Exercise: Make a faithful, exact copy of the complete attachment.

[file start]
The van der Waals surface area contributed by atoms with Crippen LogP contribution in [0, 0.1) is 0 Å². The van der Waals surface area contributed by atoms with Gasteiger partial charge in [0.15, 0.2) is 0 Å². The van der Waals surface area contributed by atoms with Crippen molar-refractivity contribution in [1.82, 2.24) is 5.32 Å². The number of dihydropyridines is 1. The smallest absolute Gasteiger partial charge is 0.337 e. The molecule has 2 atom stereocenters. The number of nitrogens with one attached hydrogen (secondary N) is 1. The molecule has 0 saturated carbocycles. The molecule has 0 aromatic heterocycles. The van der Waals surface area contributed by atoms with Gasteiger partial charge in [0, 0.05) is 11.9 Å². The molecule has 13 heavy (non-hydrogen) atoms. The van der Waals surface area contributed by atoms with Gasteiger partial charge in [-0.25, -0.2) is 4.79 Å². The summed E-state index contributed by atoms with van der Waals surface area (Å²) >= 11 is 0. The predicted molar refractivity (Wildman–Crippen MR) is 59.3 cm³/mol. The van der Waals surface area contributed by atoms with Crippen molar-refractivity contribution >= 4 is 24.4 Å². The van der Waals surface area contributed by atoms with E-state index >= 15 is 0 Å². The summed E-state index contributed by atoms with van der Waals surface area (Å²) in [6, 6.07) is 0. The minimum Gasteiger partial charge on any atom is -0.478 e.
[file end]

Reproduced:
The van der Waals surface area contributed by atoms with Crippen LogP contribution in [0, 0.1) is 0 Å². The van der Waals surface area contributed by atoms with Gasteiger partial charge in [0.15, 0.2) is 0 Å². The van der Waals surface area contributed by atoms with Crippen molar-refractivity contribution in [1.82, 2.24) is 5.32 Å². The number of dihydropyridines is 1. The smallest absolute Gasteiger partial charge is 0.337 e. The molecule has 2 atom stereocenters. The number of nitrogens with one attached hydrogen (secondary N) is 1. The molecule has 0 saturated carbocycles. The molecule has 0 aromatic heterocycles. The van der Waals surface area contributed by atoms with Gasteiger partial charge in [0, 0.05) is 11.9 Å². The molecule has 13 heavy (non-hydrogen) atoms. The van der Waals surface area contributed by atoms with Gasteiger partial charge in [-0.25, -0.2) is 4.79 Å². The summed E-state index contributed by atoms with van der Waals surface area (Å²) >= 11 is 0. The predicted molar refractivity (Wildman–Crippen MR) is 59.3 cm³/mol. The van der Waals surface area contributed by atoms with Crippen molar-refractivity contribution >= 4 is 24.4 Å². The van der Waals surface area contributed by atoms with E-state index >= 15 is 0 Å². The summed E-state index contributed by atoms with van der Waals surface area (Å²) in [6, 6.07) is 0. The minimum Gasteiger partial charge on any atom is -0.478 e.